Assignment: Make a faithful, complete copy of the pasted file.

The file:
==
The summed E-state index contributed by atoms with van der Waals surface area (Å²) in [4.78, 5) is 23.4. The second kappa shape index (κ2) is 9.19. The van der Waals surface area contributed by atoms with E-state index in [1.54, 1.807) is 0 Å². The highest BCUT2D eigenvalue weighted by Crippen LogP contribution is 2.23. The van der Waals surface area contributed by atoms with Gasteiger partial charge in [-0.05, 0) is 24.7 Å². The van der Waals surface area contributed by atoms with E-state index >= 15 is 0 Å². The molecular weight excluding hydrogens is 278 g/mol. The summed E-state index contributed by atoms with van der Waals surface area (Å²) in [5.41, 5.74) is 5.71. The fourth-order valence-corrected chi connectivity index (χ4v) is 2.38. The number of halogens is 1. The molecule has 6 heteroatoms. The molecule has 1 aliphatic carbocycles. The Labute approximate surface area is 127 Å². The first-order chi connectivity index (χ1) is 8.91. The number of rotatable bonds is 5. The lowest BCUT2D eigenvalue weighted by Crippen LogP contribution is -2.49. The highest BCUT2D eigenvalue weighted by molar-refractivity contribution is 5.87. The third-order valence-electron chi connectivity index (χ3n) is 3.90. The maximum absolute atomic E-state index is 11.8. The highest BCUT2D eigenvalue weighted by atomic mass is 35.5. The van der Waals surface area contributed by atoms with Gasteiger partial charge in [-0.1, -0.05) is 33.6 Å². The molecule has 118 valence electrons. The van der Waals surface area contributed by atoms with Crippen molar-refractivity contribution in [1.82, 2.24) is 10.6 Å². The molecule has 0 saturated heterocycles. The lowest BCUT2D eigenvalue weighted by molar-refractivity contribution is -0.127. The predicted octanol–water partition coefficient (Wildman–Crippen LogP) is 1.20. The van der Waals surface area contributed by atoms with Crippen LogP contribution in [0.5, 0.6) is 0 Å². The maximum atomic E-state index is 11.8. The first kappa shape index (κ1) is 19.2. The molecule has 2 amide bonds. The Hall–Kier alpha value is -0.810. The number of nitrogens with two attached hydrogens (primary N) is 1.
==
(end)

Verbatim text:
The summed E-state index contributed by atoms with van der Waals surface area (Å²) in [4.78, 5) is 23.4. The second kappa shape index (κ2) is 9.19. The van der Waals surface area contributed by atoms with E-state index in [1.54, 1.807) is 0 Å². The highest BCUT2D eigenvalue weighted by Crippen LogP contribution is 2.23. The van der Waals surface area contributed by atoms with Gasteiger partial charge in [-0.05, 0) is 24.7 Å². The van der Waals surface area contributed by atoms with E-state index >= 15 is 0 Å². The molecular weight excluding hydrogens is 278 g/mol. The summed E-state index contributed by atoms with van der Waals surface area (Å²) in [5.41, 5.74) is 5.71. The fourth-order valence-corrected chi connectivity index (χ4v) is 2.38. The number of halogens is 1. The molecule has 6 heteroatoms. The molecule has 1 aliphatic carbocycles. The Labute approximate surface area is 127 Å². The first-order chi connectivity index (χ1) is 8.91. The number of rotatable bonds is 5. The lowest BCUT2D eigenvalue weighted by Crippen LogP contribution is -2.49. The highest BCUT2D eigenvalue weighted by molar-refractivity contribution is 5.87. The third-order valence-electron chi connectivity index (χ3n) is 3.90. The maximum absolute atomic E-state index is 11.8. The highest BCUT2D eigenvalue weighted by atomic mass is 35.5. The van der Waals surface area contributed by atoms with Gasteiger partial charge in [-0.1, -0.05) is 33.6 Å². The molecule has 118 valence electrons. The van der Waals surface area contributed by atoms with Crippen molar-refractivity contribution in [1.82, 2.24) is 10.6 Å². The molecule has 0 saturated heterocycles. The lowest BCUT2D eigenvalue weighted by molar-refractivity contribution is -0.127. The predicted octanol–water partition coefficient (Wildman–Crippen LogP) is 1.20. The van der Waals surface area contributed by atoms with Crippen LogP contribution in [0.5, 0.6) is 0 Å². The maximum atomic E-state index is 11.8. The first kappa shape index (κ1) is 19.2. The molecule has 2 amide bonds. The Hall–Kier alpha value is -0.810. The number of nitrogens with two attached hydrogens (primary N) is 1.